The sitcom The Big Bang Theory introduced us to the world of physics through the socially awkward group of physicist buddies who work at CalTech. The show’s dose of realism made science chic again – every episode has at least one particle physics joke – and Sheldon’s pride in being a theoretical physicist can somehow be justified: physics is not for everyone.
Unlike other subjects, physics is different, and learning is a whole new ballgame. Physics is an analytical discipline, and mastering it requires a good understanding of the fundamental concepts of physics and mathematics. Furthermore, learning physics is essential to reveal the mysteries and secrets of the universe.
Loving the subject is no easy feat – physics can be tricky and complicated, and some find it challenging. But if the boys from TBBT can teach us anything, it’s that physics can be fun when it’s applied.
What’s The Best Way to Learn Physics?
Unlike mathematics or chemistry, physics deals with reality. It is a discipline that interacts with abstracts. Physics is required to measure and quantify things around us. For instance, when somebody throws something from a height, using the concepts of physics like gravity, we can measure the time it takes to reaches the ground. Similarly, there are plenty of phenomena around us, and unveiling and discovering how various systems interact with each other can be quite fascinating.
This means that unless there are hands-on experiences, making anyone understand the subject would be difficult. For example, in TBBT, when Sheldon is stuck trying to figure out a physics problem — why electrons have no mass when travelling through graphene — he experiments for days with a variety of items, from marbles to balls in a ball pit, to represent the electrons.
When it comes to science, experiential learning is essential, even more so for an analytical subject like physics to make learning more fun. Most people will need additional guidance and training in order to learn the theoretical concepts in physics and maths – this is why there’s huge competition in the maths tuition and physics tuition arena.
Here are four ways to learn to love physics:
- Physics is better when less emphasis is given on memorisation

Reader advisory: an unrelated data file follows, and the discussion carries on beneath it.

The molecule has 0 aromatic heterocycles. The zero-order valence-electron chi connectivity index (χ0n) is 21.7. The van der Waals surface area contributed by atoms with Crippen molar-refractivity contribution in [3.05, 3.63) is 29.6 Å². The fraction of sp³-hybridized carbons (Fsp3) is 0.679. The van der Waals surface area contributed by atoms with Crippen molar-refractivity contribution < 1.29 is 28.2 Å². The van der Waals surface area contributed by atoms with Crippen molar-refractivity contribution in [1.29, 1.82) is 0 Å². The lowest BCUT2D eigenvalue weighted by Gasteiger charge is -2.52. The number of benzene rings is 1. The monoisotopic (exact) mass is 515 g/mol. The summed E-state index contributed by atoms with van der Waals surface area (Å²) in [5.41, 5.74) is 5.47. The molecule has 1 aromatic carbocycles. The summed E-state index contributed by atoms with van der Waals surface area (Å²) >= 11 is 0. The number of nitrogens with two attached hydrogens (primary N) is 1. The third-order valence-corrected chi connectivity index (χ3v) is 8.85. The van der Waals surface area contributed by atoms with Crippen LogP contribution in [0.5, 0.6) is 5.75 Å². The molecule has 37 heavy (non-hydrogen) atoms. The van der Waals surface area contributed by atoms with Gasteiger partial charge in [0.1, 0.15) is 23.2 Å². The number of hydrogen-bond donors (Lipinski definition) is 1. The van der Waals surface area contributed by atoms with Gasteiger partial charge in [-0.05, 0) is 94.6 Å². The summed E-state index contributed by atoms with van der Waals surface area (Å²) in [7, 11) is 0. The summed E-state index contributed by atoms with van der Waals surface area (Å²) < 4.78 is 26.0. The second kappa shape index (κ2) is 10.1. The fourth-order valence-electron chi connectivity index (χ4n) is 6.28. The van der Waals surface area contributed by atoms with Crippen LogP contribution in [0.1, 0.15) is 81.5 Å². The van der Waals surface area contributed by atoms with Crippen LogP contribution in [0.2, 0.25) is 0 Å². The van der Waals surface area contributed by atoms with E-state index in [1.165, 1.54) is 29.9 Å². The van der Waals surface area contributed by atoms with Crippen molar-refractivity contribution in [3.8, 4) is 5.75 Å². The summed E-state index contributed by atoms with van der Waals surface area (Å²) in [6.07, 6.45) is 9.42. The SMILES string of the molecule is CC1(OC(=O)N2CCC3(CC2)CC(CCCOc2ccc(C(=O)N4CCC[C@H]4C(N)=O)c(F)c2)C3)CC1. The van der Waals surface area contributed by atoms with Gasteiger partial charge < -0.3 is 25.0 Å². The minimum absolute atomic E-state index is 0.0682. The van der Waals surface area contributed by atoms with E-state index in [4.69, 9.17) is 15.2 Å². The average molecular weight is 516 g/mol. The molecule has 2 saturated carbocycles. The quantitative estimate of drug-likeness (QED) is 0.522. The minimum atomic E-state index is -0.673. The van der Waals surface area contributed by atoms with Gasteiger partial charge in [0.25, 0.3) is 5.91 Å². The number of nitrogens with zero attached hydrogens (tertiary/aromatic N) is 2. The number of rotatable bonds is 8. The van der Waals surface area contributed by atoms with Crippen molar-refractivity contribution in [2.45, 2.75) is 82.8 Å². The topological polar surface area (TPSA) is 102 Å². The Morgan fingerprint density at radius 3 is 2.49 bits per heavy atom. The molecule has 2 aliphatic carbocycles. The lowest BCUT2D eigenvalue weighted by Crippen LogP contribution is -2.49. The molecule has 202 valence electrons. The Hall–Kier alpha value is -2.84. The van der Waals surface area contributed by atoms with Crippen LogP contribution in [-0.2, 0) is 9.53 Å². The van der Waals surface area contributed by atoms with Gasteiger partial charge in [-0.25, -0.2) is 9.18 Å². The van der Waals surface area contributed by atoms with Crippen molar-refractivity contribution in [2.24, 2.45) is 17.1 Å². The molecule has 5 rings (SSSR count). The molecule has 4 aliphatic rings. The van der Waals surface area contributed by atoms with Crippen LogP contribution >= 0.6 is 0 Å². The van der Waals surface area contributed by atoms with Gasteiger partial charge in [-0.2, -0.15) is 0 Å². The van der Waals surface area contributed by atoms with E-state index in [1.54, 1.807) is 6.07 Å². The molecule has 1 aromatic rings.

Physics is a combination of theoretical and experimental learning. Physics makes people think more effectively, and when resolving a problem, he or she shouldn’t spell out an equation to tackle it. Instead, students should be taught, which comparison is well-suited to solve the problem.
- Physics should not be labelled as an abstract and dry subject
There is a lot of fun when you find how things work in the lab. When it’s hands-on, physics becomes very real, especially if you’re allowed to build an experiment from scratch using the parameters of the set-up that is entirely under your control. Coming up with an idea on paper for an investigation, and then analysing the final results of your research can be fun. After all, physics is all about asking questions and solving problems.
- Physicists need to study philosophy
Physics is primarily about studying why and how the universe behaves. Sometimes, it’s more than looking at problems in a logical way and coming up with ideal solutions. This is why a lot of physicists tend to study philosophy, which isn’t common in other fields of science. These two fields dissect the deepest and most profound mysteries of nature from different perspectives.
- Our everyday life is all about physics
Look around yourself, and you’ll find everything around is full of physics – the speed of the swirling water in the sink, GPS systems, microwaves, the accuracy of speed radar cameras; physics lessons can be everywhere.
What’s the Goal of Learning Physics?
Understanding physics is essential to reveal the mysteries and secrets of the universe – which is why physicists have contributed tremendously to the development of various technologies in recent years. We wouldn’t have mobile phones, jet planes, TVs, rocket engines or air conditioners without physicists.
Getting higher marks in physics exams or memorising formulas shouldn’t be anyone’s endgame when it comes to learning physics. It’s all about applying theories in experimentations and continually asking more questions.
If anything, you’ll be able to appreciate jokes from TBBT, like: “A neutron walks into a bar and asks how much for a drink. The bartender replies ‘for you, no charge’.”